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Every article like this ignores the fact that Dark Mode is a fantastic accessibility feature if you have a vision impairment that results in ghosting/blurring/light-sensitivity. Features like "Dark Mode" are not about brightness, but contrast.

I'm all for giving people the option. Assuming everyone is able is a crux of UI/UX design.

> Features like "Dark Mode" are not about brightness, but contrast.


Something that the article doesn’t seem to pick up on is how we read and dark modes effect on that depends on what we’re reading. (The musician example doesn’t quite do it justice).

AKAIK We see the shapes of words first, then some of the letters, then we understand the word. Hence why if y-u blank -ut s-me /etters, y-u can sti// read a sentence.

I find light on dark easier to navigate with code because the “shapes” are easier to determine.

Code is highly structured - even different variable names have different shapes.

Having said that...

Reading a full on research paper or something has to be dark on light for me. I’m reading something with less structure, where the words are one after the other.

So... yeah. It’s context and task dependent. So it’s a good thing there’s a choice.

This is a very good point, personally I do not like dark mode (but have used it for many years as a developer, before swapping back). But the OPTION for a user to display a page in dark mode is absolutely not a 'dark side'.

Optional settings are the beauty of software, they shouldn't be shunned but encouraged.

The reason options are often shunned is that they exponentially increase the complexity. Every option needs to work with every other combination of options. Testing this can be very time consuming especially if it doesn't lend itself to automation.

I'm not arguing against options but I am saying options come with a cost so the benefit has to be deemed to be worth the maintenance burden.

Wholeheartedly agreed! We always need to look at stuff from both angles and I forgot just how complicated adding new features can be (even if they are 'simple' changes, Chaos theory comes into mind.)

This is exactly correct. I have an astigmatism which causes chromatic abberation. Specifically, the B in RGB is usually out of focus when the R is in focus, although I can actually force my eyes to focus on the B and cause the opposite to occur.

This has been exacerbated by my recent "graduation" to progressive glasses. For whatever reason these seem to cause their own chromatic abberation issues.

Dark mode actually makes the fringing a bigger problem, but I configure everything not to use blues significantly and so it overall makes things more readable for me.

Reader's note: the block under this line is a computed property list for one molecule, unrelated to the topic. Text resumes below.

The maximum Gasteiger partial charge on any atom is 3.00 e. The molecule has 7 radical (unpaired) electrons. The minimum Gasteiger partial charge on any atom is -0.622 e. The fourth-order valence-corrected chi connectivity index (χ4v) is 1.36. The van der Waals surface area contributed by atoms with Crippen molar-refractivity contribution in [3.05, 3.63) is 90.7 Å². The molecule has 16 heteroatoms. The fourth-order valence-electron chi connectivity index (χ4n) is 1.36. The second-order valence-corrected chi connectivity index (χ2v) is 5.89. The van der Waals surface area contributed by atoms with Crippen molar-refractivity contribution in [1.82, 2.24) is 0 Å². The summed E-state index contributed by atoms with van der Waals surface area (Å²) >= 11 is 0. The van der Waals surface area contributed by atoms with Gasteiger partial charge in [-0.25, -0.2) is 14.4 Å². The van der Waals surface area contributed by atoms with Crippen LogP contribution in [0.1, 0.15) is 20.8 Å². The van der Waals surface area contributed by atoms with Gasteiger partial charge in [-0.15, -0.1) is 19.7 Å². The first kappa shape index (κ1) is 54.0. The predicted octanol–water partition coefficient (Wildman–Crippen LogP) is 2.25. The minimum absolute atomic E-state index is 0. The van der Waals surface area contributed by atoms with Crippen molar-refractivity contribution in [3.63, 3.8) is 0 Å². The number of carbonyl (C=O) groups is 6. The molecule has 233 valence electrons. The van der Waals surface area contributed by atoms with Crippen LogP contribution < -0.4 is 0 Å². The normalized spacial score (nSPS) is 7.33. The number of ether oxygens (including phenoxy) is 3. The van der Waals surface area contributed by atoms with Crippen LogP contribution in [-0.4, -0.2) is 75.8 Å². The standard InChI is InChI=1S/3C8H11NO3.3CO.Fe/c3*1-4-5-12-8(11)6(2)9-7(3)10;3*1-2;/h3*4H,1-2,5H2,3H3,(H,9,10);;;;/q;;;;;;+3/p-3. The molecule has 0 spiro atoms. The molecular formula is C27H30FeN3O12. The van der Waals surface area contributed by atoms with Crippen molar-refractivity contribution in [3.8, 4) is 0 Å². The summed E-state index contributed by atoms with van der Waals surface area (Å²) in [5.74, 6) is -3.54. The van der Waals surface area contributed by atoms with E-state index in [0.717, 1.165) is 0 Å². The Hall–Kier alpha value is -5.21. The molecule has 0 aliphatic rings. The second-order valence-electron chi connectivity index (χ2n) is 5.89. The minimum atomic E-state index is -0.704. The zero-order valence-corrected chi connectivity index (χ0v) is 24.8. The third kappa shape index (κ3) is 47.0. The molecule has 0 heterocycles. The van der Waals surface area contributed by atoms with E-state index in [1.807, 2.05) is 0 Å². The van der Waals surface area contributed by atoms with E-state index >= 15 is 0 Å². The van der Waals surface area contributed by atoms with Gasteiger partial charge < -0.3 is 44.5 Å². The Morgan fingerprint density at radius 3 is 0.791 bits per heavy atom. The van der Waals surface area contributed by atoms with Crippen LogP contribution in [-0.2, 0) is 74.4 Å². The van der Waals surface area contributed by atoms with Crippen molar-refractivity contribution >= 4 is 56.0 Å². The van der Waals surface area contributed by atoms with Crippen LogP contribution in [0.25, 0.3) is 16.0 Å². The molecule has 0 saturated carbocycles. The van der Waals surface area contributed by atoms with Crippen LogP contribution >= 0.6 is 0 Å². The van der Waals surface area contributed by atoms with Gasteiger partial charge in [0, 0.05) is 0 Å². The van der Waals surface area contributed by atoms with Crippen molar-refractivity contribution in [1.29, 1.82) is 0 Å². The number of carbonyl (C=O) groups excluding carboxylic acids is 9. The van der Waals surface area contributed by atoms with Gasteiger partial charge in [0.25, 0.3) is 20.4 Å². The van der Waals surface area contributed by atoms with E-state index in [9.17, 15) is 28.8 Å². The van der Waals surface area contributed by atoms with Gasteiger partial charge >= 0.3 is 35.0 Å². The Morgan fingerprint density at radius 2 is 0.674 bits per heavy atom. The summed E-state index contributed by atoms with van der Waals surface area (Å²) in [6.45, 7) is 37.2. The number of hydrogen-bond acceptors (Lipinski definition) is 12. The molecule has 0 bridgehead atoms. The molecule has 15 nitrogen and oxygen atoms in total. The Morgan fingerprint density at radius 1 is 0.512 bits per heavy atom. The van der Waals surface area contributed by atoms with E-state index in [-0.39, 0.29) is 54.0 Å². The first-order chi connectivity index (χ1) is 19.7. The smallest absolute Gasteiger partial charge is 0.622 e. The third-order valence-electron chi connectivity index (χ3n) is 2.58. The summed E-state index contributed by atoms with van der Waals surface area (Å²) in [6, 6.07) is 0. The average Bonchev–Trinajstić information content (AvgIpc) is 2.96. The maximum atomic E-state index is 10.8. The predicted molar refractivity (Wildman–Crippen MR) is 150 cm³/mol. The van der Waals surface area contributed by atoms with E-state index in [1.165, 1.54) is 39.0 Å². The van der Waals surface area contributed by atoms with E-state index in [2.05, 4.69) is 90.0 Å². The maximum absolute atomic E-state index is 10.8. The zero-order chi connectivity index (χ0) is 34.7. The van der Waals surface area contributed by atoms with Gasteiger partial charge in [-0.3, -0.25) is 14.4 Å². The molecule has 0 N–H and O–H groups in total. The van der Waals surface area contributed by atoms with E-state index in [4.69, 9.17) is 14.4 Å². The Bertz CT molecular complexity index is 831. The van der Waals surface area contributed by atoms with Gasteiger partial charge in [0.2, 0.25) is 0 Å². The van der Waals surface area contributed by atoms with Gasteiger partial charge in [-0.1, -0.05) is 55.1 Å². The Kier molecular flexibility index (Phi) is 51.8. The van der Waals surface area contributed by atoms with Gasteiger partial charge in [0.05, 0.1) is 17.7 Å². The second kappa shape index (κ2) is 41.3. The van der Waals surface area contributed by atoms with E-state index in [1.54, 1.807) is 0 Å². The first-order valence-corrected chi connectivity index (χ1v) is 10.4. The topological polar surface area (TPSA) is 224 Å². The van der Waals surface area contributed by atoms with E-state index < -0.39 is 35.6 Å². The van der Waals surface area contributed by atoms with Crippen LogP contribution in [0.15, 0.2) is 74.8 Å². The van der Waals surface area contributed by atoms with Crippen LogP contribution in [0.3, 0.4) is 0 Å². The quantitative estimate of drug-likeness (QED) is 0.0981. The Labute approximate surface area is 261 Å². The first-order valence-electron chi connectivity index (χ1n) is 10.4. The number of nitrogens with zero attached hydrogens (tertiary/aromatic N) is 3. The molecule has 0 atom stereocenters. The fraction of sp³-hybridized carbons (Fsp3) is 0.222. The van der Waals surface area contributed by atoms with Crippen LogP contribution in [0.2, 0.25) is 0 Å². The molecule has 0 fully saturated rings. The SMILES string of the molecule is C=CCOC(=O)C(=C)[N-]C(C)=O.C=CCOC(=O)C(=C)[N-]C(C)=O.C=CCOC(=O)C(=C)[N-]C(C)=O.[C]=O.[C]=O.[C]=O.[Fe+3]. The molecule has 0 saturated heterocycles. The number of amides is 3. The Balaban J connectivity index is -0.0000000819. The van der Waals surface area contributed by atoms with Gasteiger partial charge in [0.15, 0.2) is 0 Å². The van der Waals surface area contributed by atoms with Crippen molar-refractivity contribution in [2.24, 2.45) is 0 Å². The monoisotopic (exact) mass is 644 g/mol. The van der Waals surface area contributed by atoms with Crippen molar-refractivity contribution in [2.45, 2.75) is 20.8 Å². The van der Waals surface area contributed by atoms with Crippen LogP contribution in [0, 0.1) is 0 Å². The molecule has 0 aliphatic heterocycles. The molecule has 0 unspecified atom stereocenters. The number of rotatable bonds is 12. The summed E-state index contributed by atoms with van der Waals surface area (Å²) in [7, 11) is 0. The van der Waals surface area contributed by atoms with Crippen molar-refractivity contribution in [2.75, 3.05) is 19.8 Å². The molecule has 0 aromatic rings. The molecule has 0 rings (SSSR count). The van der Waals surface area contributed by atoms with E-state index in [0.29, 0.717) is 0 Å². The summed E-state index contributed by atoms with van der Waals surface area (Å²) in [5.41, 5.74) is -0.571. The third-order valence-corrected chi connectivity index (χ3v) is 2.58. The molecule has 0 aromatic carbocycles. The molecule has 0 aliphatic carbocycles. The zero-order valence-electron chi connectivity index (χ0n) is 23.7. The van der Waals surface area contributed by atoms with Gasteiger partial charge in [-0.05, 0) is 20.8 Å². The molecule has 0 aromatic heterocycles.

You might've looked at this already, but you can use a program called f.lux to globally change the color temperature of your screen. It's intended to eliminate blue light to make it easier to sleep, but it's highly configurable and in your case it might help with readability.

f.lux is super helpful. I'd rather look at black text on a configurably-dark red-tinted background than have to invert everything. Especially because I don't only look at a text editor all day. Not every program has dark mode for all its text, and f.lux is a global solution. It's also great that it has a timer built in so you can go darker as evening approaches.

This basic feature is also in most OS's now labeled as "blue light filter" or "night mode".

Is it? Because I’m fairly nearsighted and have astigmatism, which can make text on screens very blurry when there is a low contrast, and it’s a lot worse with dark mode.

Still, I agree that having both a light and a dark mode is better than having just one of them.

For many users high contrast is enhanced when it's dark. See Windows High Contrast Mode as an example.

For me it’s also about decluttering the UI (for want of a better term). Dark mode lets the UI get out of the way, especially if the actual workspace or content remains light. The MacOS mail client is a decent enough example - you can have dark UI but still render the email as light on dark.

You mentioning that reminded me that iOS and macOS don't have a high-contrast mode like what Windows has had literally for decades.

What do you mean by “like what windows has had”? iOS and OS X have an accessibility setting to increase contrast, but maybe that’s different from how you expect it to look.

OSX has an "increase contrast" mode, a contrast slider, and an invert colors option (among others) in the Accessibility preferences, and has for quite some time.

Err, both iOS/macOS have extended accessibility features, including high contrast mode and controls.

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